the graduating class was black. The principle speaker was Rev. Jesse Jackson! How times had changed!
I found that the Arkansas Children's Hospital was the seventh largest in the United States and that it ranked
third in fund-raising. Also, the individual in the United States with the largest annual income was from that
Despite these positive signs, however, I still continued to question Terry's decision to live in Arkansas.
Governor Clinton's request to have Terry head the State's Department of Human Services was also opposed by
me. I told Terry that the only good thing was that it might make things easier for minorities in the future to
be selected for jobs. "You'll be opening a path for others to follow throughout the United States." Maybe that's
what it's all about!
When Terry was born, his uncle (Lou's husband and father of Roy Satoh), insisted that the be given a Japanese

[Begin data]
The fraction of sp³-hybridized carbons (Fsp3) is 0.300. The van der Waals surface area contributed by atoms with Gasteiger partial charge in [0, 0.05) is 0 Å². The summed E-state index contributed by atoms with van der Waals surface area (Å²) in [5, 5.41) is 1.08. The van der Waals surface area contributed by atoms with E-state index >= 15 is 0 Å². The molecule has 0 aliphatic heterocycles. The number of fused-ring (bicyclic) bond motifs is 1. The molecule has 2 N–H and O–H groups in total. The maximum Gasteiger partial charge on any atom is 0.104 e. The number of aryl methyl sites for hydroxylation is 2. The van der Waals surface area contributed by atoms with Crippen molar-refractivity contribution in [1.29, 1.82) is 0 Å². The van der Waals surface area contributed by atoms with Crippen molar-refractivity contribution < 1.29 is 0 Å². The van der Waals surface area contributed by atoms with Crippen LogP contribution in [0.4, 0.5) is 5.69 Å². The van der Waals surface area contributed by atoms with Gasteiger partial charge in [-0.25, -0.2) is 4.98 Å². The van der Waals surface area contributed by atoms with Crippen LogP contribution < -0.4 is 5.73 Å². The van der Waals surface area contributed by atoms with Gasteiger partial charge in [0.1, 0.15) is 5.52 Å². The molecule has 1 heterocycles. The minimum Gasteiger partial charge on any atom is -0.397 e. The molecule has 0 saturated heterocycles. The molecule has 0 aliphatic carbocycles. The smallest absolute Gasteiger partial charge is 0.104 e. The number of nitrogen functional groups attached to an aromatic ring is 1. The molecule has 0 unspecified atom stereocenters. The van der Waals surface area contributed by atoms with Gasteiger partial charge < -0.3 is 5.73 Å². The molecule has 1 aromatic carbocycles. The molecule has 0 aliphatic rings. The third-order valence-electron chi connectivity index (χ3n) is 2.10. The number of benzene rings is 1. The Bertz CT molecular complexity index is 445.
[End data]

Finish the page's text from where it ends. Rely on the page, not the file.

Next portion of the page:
middle name. He even provided the name, which none of us ever subsequently used. (I don't know if Terry
even has an idea what it is.) The name given was "Michioke" and, get this, it means "one who opens the
Terry's grandparents (Mari's parents) were held in the Rohwer (Arkansas) Relocation Center during the war. He
was unaware of that fact until I told him of it a few years ago.
Isn't it a strange coincidence that some 50 years after the relocation camp, that the governor of that state,
appointed a Japanese-American to head the largest state agency!
Incidentally, Terry, with Mari and I, was interned in the Minidoka (Idaho) camp where we were sent from the
Assembly Center in the Multnomah County fairgrounds in Portland, Oregon.
The "Hawaiian Herald" news item was the third one that I received during the same week.
Dale matured during the turbulent 60's and 70's when the country was being torn apart by the Vietnam War
and the bitter struggle over civil rights. He keenly felt the injustices that had been dumped upon minority
people and resolved to do something about it. His parents and grandparents were all evacuated from the Los
Angeles area and taken to concentration camps in Arkansas during World War II.
After receiving his law degree, he came to Portland and stayed with us one summer while he was a law intern
in Multnomah County's Legal Aid Department. He laughingly referred to some cases he worked on as being
"smoking gun" cases. These were situations where the police would hear a gunshot, enter the room to see the